“Journeys with a Tin Can Pilgrim” Book Tour featured in Nashville.

by | Oct 5, 2021

Journeys with a Tin Can Pilgrim author, Lynda Rozell, travels with faith in her Airstream during the pandemic. She found her choice to give up her comfortable lifestyle as a lawyer in Washington, D.C. was something many American families have chosen since the pandemic.

Lynda Rozell, like many American families, decided to make the RV lifestyle their full-time lifestyle. The proof is in the numbers reported August 2021, stated by RV Industry Association… “Happy Campers are also open to traveling no matter the season, with 76% hitting the road in the spring and 83% in the summer. Likewise, 74% travel in the fall and 67% in the winter.” 

Lynda Rozell’s newly released book, Journeys with a Tin Can Pilgrim, has topped the best-selling ratings on Amazon in #4 Business Travel Reference, #6 Travel Tips, and #9 Solo Travel

Rozell will begin her book tour road adventures starting September 7, 2021, in Jackson Center, Ohio. She outlines her featured opinion article and blog post On the Road During the Pandemic. Her observations back in 2020 echo the situation we now find ourselves in again with the resurgence of the pandemic.

Book Excerpt

I didn’t plan to be on the road during the pandemic, but this adventure developed unexpectedly.  Since I live full-time in my Airstream travel trailer, I drive with my own home and facilities and can easily distance myself.  After arriving and completing a travel self-quarantine in Montana in May, I hoped to stay there.  But, a leak in my Airstream meant a trip back to the factory in Ohio, as dealer appointments were not happening near me.  As part of my pandemic road trip, I was able to visit some friends and family in Virginia with appropriate safeguards.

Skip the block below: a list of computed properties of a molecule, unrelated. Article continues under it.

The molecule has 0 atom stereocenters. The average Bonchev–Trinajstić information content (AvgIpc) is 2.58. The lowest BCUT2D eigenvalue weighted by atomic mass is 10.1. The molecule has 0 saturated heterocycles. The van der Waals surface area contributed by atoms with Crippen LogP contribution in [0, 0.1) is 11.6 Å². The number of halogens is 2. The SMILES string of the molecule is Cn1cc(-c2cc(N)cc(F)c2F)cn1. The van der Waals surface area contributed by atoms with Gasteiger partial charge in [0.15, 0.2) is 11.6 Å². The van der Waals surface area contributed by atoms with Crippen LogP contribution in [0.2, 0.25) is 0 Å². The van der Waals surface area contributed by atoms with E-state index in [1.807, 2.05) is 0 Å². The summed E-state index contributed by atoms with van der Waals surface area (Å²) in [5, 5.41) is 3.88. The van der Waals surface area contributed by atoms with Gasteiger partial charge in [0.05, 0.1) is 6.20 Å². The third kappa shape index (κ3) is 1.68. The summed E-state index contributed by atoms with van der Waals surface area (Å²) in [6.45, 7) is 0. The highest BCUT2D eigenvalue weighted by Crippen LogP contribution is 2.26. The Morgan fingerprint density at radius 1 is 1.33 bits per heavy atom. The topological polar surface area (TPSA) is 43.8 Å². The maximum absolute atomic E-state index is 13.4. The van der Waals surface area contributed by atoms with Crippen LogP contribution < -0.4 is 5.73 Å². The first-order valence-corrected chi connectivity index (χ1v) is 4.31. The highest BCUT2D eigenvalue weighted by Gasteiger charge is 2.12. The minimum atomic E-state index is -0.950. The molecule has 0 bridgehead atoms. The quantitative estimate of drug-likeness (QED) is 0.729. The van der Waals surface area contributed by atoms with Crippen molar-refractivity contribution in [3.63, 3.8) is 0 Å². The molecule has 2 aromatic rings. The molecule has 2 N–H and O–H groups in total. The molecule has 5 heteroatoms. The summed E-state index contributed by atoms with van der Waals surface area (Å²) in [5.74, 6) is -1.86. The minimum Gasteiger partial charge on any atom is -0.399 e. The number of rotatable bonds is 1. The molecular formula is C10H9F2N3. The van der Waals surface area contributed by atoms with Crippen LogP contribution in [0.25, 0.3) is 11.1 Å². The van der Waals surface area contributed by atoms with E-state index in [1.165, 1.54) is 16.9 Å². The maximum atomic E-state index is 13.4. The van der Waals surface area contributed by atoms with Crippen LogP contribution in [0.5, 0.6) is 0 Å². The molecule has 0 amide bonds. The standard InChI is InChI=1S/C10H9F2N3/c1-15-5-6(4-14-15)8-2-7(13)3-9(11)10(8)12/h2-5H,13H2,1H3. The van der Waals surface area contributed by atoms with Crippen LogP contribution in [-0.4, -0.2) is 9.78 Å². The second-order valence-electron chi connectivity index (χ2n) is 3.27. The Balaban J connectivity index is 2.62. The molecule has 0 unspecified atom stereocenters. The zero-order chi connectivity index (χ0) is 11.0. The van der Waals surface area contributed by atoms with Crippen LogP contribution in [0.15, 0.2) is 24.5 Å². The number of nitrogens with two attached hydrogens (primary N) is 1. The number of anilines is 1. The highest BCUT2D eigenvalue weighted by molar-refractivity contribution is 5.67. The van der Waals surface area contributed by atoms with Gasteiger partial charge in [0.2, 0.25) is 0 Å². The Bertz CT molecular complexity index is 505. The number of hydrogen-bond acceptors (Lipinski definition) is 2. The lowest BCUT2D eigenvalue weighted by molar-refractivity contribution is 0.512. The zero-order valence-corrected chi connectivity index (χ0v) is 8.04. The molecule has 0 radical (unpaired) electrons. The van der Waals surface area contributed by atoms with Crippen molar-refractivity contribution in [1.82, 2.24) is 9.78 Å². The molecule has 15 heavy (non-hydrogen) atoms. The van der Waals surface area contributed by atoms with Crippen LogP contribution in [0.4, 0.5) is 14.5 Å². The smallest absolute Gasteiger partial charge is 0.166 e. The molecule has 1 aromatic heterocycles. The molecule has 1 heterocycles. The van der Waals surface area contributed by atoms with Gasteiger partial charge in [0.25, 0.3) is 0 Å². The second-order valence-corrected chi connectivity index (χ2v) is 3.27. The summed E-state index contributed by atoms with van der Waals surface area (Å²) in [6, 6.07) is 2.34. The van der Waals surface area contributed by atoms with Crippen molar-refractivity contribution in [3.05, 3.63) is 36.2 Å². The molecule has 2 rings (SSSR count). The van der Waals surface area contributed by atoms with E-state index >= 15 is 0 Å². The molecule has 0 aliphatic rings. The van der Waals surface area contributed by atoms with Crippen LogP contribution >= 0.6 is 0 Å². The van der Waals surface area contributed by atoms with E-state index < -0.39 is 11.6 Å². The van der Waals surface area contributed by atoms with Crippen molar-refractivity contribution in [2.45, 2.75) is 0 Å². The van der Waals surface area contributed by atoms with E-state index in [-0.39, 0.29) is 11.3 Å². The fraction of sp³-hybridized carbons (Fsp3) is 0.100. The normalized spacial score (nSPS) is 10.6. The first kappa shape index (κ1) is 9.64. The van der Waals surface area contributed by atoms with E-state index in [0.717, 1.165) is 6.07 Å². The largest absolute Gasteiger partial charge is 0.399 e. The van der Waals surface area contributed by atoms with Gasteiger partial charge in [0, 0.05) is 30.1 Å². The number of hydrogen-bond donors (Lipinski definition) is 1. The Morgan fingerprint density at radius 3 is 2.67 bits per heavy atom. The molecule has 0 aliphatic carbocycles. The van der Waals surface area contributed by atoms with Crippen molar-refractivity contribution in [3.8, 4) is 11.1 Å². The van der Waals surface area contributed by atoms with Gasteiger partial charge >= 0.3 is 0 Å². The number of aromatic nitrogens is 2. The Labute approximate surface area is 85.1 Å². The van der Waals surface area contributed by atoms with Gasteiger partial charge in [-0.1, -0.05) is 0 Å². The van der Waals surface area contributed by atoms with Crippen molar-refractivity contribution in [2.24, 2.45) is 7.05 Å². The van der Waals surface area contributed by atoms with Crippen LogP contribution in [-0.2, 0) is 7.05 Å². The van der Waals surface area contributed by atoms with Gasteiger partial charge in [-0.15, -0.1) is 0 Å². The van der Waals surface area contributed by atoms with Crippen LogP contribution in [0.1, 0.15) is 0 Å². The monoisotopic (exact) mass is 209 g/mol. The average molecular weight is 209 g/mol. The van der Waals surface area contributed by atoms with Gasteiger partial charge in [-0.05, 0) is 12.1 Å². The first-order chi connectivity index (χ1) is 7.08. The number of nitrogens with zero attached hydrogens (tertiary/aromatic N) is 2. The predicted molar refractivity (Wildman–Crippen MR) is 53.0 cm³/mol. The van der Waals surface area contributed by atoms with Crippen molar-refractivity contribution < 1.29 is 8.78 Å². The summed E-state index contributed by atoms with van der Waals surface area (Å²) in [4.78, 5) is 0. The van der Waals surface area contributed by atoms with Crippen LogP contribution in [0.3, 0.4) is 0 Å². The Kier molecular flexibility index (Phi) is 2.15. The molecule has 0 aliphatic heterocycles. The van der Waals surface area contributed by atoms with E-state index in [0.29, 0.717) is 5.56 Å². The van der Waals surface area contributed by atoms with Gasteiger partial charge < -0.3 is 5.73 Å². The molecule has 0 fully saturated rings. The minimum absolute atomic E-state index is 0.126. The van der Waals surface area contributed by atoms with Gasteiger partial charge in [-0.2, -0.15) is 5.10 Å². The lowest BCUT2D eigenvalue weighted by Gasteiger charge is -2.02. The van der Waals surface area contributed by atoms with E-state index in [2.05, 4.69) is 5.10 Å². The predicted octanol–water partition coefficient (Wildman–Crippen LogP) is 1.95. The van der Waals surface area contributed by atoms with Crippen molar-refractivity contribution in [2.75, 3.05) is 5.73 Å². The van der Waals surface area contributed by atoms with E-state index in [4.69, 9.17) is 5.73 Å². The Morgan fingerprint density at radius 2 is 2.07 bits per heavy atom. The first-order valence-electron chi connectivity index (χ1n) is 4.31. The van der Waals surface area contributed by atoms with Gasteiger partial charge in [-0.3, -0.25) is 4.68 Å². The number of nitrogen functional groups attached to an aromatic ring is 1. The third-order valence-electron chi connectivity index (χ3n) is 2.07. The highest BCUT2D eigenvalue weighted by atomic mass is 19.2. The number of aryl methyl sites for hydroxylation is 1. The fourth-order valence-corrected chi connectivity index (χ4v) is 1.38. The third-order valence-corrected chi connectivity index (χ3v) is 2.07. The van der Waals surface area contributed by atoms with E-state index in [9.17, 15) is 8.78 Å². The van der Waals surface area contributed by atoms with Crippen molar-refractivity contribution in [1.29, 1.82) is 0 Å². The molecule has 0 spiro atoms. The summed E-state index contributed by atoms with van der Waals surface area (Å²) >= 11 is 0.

Now that Alvie the Airstream is fixed, I am back on my way back to Montana for the rest of the summer.  Along the way, I had the chance to visit the only Marian apparition site in the United States formally approved by the Catholic Church.  You can read about that here.  What I’d like to share in this post is the variety of approaches in different areas to the pandemic.

First, I noticed many different highway signs during my original trip West, mainly in Kansas and Colorado.  Near Salinas, Kansas, in mid-May, a highway sign cautioned “Stay Home, Stay Safe.”  Later, near Hayes, Kansas a sign informed me “It Is Your Job To Keep Others Safe.”  Before exit 128 on Rt 70 West, the highway sign advised: “Social Distancing Saves Lives.”  A short while later, the road sign warned “If Fever Strikes Stay Home.”   The admonition “Stay Home, Stay Safe, Save Lives” followed.  While leaving Douglas, Wyoming, I saw a highway sign advising “Coronavirus – Get the Real Facts” with a website address for the state health department.  On my way back, I did not notice road signs with such messages as I traversed South Dakota, Minnesota, Illinois, Iowa, Ohio, Pennsylvania, and West Virginia.